Winter Crop Choice
Winter cereals are being more widely used on dairy farms as an alternative to ryegrass to help clean paddocks up, as a break crop or to allow earlier sowing of summer crops. Cereals can also be grazed over the winter before being cut for silage in early spring.
Oats and barley are the most commonly used winter cereals on dairy farms in southern Australia.
Oats are typically sown in early autumn (moisture permitting), where they can establish at a higher soil temperature compared to barley that is sown later in autumn or early winter at a cooler soil temperature.
Depending on the cereal and sowing time, it is possible to get two grazings and a silage crop off of a winter cereal, as long as grazing occurs before growth stage 30 to prevent the growing point from being grazed off. Grazing after stem elongation will reduce silage yields by 50%.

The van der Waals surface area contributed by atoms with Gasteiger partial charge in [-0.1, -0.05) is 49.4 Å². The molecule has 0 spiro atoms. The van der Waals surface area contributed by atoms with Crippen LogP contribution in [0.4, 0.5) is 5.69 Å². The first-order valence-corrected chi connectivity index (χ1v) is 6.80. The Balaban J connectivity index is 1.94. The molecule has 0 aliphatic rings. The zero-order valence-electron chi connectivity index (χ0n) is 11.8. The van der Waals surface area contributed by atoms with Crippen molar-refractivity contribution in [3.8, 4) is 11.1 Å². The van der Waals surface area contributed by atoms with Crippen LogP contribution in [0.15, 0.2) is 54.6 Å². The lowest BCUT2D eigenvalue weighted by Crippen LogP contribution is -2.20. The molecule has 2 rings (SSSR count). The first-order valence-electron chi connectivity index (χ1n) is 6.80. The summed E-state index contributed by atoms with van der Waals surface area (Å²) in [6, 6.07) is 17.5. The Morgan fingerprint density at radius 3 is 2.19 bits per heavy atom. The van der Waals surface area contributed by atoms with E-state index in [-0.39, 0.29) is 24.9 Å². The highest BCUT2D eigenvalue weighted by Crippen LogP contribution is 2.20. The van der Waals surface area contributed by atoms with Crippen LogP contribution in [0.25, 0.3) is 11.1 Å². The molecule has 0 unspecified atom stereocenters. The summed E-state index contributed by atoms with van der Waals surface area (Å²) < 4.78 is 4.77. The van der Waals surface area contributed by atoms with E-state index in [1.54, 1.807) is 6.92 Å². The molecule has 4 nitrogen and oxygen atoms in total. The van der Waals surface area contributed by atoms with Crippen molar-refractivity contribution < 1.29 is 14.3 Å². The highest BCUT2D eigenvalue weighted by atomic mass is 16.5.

Alternatively, sowing blends of cereals and annual ryegrass may be a good option on farms with a high autumn/winter feed demand.
In all cases, it is recommended to seek advice from a trusted agronomist or advisor on the most suitable sowing option. Agronomists or advisors will also be able to provide advice on best practice management in terms of seeding rates and methods, fertiliser applications and weed and pest control.
Dairy Australia's Winter cereals or annual ryegrass fact sheet contains a number of key messages for dairy farmers making their winter crop choice.
- Nutritive value of cereal silage is generally not as good as annual ryegrass
- Cereal can be grazed 1–2 times in early winter before lock-up for silage
- Cereals are more water efficient than ryegrass
- Cut cereal silage at boot stage to maximise quality
Winter Cereals Timeline(09 July 2020)PDF, 366.98 KB